Making my own B&W Prints

I managed to light seal the Laundry (not pretty… but it worked) and started playing with one of the enlargers I bought recently. I had a bit of an inkling from some reading I did ages ago about what I had to do to make prints.

I didn’t really have any developer meant for prints… so I just grabbed some Rodinal and dived right in. Basically started with the lens wide open and around 0.5 to 1 seconds exposure.

Because I was just experimenting, I skipped a stop bath (did a rinse though) and then straight into some fixer.

Here are the results of my experimentation (photos taken with my phone of the drying prints)

bench (print)


Contrast these with the scans of the negatives:

dedicated bench

by the water

Reciprocity failure

As the light level decreases out of the reciprocity range, the increase in duration, and hence of total exposure, required to produce an equivalent response becomes higher than the formula states” (see Wikipedia entry).

Those of us coming from having shot a lot of digital, especially when you’re experience of low light photography is entirely with digital are going to get a bit of a shock at some point. Why didn’t this image work exactly as I wanted it to? Why isn’t there as much.. well.. image!

You’ll probably read things like “you don’t need to worry about it until you’re into really long exposures” or maybe you’ll start reading the manufacturers documents on the properties of the film and just go “whatever”.

Ilford Delta 3200 Professional is one of the films where you have to start caring about it pretty quickly. Basically, you need to overexpose once you start getting exposures greater than ~1second.

In decent light, handheld with a pretty quick exposure, things look great:


But whack things on a Tripod and have a bit of a longer exposure you’re going to start failing a bit. Even though I like this shot, I find that it’s just not quite got everything I would have liked to capture. Just exposing a bit more I think would have done it. I had to do too much in scanning and the GIMP…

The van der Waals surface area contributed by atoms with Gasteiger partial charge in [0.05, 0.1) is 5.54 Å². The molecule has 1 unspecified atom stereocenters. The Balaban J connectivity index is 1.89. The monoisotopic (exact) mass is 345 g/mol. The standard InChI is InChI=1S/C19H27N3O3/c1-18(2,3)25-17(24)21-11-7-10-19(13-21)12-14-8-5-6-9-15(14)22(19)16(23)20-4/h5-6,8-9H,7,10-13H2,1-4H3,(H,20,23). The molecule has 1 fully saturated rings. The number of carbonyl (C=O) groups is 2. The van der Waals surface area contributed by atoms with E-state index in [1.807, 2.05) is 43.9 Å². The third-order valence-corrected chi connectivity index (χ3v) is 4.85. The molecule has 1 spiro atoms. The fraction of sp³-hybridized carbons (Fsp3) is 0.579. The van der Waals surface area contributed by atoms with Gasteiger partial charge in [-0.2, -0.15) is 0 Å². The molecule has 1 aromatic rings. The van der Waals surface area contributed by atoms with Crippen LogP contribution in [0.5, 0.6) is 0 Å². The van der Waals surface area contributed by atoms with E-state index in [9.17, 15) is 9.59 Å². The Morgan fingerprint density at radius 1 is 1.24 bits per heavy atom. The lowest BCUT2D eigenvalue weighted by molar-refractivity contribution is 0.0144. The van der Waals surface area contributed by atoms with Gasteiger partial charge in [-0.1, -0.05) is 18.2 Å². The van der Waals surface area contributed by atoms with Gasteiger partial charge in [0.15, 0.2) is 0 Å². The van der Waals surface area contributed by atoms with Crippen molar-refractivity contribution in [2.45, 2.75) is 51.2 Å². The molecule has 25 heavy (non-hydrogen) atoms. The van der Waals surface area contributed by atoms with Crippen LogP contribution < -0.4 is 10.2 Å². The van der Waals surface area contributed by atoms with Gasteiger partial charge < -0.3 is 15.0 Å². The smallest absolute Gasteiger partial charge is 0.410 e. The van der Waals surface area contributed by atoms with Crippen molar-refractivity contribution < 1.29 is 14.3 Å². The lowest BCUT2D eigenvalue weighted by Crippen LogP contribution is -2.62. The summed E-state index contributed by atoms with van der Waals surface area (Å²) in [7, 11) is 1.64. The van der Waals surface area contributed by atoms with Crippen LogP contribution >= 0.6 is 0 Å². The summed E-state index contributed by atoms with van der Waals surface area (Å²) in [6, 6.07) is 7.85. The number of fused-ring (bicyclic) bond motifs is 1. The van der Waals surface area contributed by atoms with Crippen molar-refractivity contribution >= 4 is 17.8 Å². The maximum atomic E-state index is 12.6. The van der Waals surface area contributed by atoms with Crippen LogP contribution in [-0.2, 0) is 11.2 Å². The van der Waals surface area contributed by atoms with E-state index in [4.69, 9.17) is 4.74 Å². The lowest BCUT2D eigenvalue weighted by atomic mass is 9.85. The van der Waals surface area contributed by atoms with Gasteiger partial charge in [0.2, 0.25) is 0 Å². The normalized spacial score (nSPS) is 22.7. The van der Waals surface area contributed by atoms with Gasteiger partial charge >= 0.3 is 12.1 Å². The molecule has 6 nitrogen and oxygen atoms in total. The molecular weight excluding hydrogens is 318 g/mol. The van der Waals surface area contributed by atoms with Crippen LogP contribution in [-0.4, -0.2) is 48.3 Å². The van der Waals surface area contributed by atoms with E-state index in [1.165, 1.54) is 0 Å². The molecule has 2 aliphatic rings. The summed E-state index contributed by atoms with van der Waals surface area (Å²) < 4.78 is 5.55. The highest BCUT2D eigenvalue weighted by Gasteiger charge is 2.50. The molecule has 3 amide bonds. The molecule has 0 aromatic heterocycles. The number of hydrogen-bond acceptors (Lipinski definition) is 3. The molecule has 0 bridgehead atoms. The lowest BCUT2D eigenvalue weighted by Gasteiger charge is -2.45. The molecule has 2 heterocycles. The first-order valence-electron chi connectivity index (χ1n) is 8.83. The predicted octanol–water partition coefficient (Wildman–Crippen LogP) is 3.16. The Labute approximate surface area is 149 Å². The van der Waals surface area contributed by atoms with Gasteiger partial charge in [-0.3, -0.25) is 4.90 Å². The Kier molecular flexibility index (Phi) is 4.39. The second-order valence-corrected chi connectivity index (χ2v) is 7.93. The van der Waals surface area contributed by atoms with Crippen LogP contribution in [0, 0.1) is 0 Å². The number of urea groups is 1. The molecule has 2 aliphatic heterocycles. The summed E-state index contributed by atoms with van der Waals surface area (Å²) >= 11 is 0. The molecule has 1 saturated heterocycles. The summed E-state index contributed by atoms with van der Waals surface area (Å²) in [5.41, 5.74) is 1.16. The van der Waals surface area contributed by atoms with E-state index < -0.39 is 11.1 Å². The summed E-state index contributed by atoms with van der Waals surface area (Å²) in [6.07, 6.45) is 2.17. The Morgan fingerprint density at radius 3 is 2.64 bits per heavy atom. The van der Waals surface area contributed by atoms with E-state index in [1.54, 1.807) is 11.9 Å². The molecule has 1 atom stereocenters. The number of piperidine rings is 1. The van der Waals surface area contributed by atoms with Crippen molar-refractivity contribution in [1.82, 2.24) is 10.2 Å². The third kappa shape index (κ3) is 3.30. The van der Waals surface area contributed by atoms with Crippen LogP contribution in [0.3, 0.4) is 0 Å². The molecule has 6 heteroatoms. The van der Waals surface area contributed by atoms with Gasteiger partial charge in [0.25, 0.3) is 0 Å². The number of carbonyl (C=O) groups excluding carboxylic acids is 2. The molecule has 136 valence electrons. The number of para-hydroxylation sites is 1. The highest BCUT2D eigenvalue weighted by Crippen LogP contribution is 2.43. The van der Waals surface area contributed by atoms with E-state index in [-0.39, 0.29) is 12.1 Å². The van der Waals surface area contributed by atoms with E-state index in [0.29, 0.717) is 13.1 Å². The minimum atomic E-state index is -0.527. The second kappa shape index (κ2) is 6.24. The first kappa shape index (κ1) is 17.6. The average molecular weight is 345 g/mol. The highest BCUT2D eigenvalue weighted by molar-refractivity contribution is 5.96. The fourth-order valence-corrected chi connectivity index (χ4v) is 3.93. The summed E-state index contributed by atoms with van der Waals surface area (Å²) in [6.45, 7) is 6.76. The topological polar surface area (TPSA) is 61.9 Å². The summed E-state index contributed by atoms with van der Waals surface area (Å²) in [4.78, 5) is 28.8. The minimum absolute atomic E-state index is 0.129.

under the bridge

So I learnt something with this roll, which is always good.

More film developing

I’ve developed some more film! Here’s some shots from last time I was in Hobart. All shot on Ilford HP5+, which I quite like. I’m still getting used to this developing thing and next time should be much better!

The HP5+ was shot at the box speed of 400 with my Nikon F80 and the wonderful 50mm f1.8 lens. I developed in R09 OneShot (Rodinal) for the standard 6 minutes that the Ilford box tells me to. I used my Epson V350 Photo scanner to scan the negatives with iscan. I am wishing for better scanning software. *seriously* wishing.

These first four are probably going to be recognisable to anybody who knows Salamanca.

Buskers at Salamanca

boat in the fountain

Dead leaves and a bench

The Telegraph

For those who love the Lark Distillery or English Bitter, I snapped a shot of (one of) the pint I had:

Hand pumped bitter

So I’d count this as fairly successful! Of course, need some animal shots:

black and white rabbitBeaker on film

… and there was a stop at a Sustainability Expo that had a surprising lack of bountiful vegan food when we got there…
Hobart Sustainability Expo

I have to say, pulling that film out and seeing an image is incredibly rewarding.

If you want to know more about how I do it all on Linux, come to my talk at LUV this upcoming July 6th.

Experimenting with Ilford Delta ASA 3200 B&W Film

So it has been a long time since I’ve shot film… and it pretty much was always colour. Part of this was in prep for Burning Man. i.e. how to take a photo in the dark (and part was “hey, what cool tricks can I do”).

Reading up on film, I found Ilford Delta 3200 Professional as something that could be interesting to shoot with. I’d read a bit about it, checked out the flickr group and decided what the heck, it’s only money.

I grabbed my dad’s old Ricoh SLR and took some photos – trying to learn how this film responds, what I can and can’t do with it along with developing my own skills.

I got Michaels to develop and scan (hey, they do B&W processing in Melbourne in a reasonable time frame)… ignoring the advice of some that doing it yourself gets you best results (anyone for a Laundry/Brewery/Darkroom?)

While at Rrose, I took this shot which I quite like:

Rrose drink
If you look at full size you see the wonderful graininess that is this film:


But a simple GIMP Despeckle gets you:


(and a much smaller JPEG file size). But I do kinda like the speckle.

The amazing thing to note is that this was shot handheld with a not particularly fast lens and without any artificial light beyond what was at rrose at 9 or 10pm in August.